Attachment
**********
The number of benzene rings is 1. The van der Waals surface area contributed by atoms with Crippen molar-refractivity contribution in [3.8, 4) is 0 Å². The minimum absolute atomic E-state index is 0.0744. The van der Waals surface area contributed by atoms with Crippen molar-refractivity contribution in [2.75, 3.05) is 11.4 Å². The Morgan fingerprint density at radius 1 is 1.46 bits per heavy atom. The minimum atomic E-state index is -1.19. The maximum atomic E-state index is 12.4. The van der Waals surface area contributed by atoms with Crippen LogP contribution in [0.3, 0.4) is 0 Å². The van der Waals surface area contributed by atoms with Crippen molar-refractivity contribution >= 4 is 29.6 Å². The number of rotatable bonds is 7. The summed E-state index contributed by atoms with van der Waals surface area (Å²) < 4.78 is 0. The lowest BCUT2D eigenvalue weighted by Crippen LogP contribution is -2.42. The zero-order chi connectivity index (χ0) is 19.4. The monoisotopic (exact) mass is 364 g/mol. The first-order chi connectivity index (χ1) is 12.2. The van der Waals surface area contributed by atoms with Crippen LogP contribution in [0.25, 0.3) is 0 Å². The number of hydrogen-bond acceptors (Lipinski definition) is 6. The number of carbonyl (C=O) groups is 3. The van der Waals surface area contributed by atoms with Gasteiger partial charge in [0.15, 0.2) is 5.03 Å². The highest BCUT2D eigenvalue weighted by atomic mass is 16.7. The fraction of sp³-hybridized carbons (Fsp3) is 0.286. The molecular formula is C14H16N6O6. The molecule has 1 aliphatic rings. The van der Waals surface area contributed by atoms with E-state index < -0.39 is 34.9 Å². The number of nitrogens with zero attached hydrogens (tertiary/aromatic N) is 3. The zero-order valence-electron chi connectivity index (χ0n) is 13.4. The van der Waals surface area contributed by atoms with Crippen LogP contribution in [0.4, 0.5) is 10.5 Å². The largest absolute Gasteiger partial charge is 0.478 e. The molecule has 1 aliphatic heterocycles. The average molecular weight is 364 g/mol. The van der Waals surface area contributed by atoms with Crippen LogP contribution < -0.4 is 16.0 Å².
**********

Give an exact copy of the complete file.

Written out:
The number of benzene rings is 1. The van der Waals surface area contributed by atoms with Crippen molar-refractivity contribution in [3.8, 4) is 0 Å². The minimum absolute atomic E-state index is 0.0744. The van der Waals surface area contributed by atoms with Crippen molar-refractivity contribution in [2.75, 3.05) is 11.4 Å². The Morgan fingerprint density at radius 1 is 1.46 bits per heavy atom. The minimum atomic E-state index is -1.19. The maximum atomic E-state index is 12.4. The van der Waals surface area contributed by atoms with Crippen LogP contribution in [0.3, 0.4) is 0 Å². The van der Waals surface area contributed by atoms with Crippen molar-refractivity contribution >= 4 is 29.6 Å². The number of rotatable bonds is 7. The summed E-state index contributed by atoms with van der Waals surface area (Å²) < 4.78 is 0. The lowest BCUT2D eigenvalue weighted by Crippen LogP contribution is -2.42. The zero-order chi connectivity index (χ0) is 19.4. The monoisotopic (exact) mass is 364 g/mol. The first-order chi connectivity index (χ1) is 12.2. The van der Waals surface area contributed by atoms with Crippen LogP contribution in [0.25, 0.3) is 0 Å². The number of hydrogen-bond acceptors (Lipinski definition) is 6. The number of carbonyl (C=O) groups is 3. The van der Waals surface area contributed by atoms with Gasteiger partial charge in [0.15, 0.2) is 5.03 Å². The highest BCUT2D eigenvalue weighted by atomic mass is 16.7. The fraction of sp³-hybridized carbons (Fsp3) is 0.286. The molecular formula is C14H16N6O6. The molecule has 1 aliphatic rings. The van der Waals surface area contributed by atoms with E-state index < -0.39 is 34.9 Å². The number of nitrogens with zero attached hydrogens (tertiary/aromatic N) is 3. The zero-order valence-electron chi connectivity index (χ0n) is 13.4. The van der Waals surface area contributed by atoms with Crippen LogP contribution in [0.4, 0.5) is 10.5 Å². The largest absolute Gasteiger partial charge is 0.478 e. The molecule has 1 aliphatic heterocycles. The average molecular weight is 364 g/mol. The van der Waals surface area contributed by atoms with Crippen LogP contribution < -0.4 is 16.0 Å².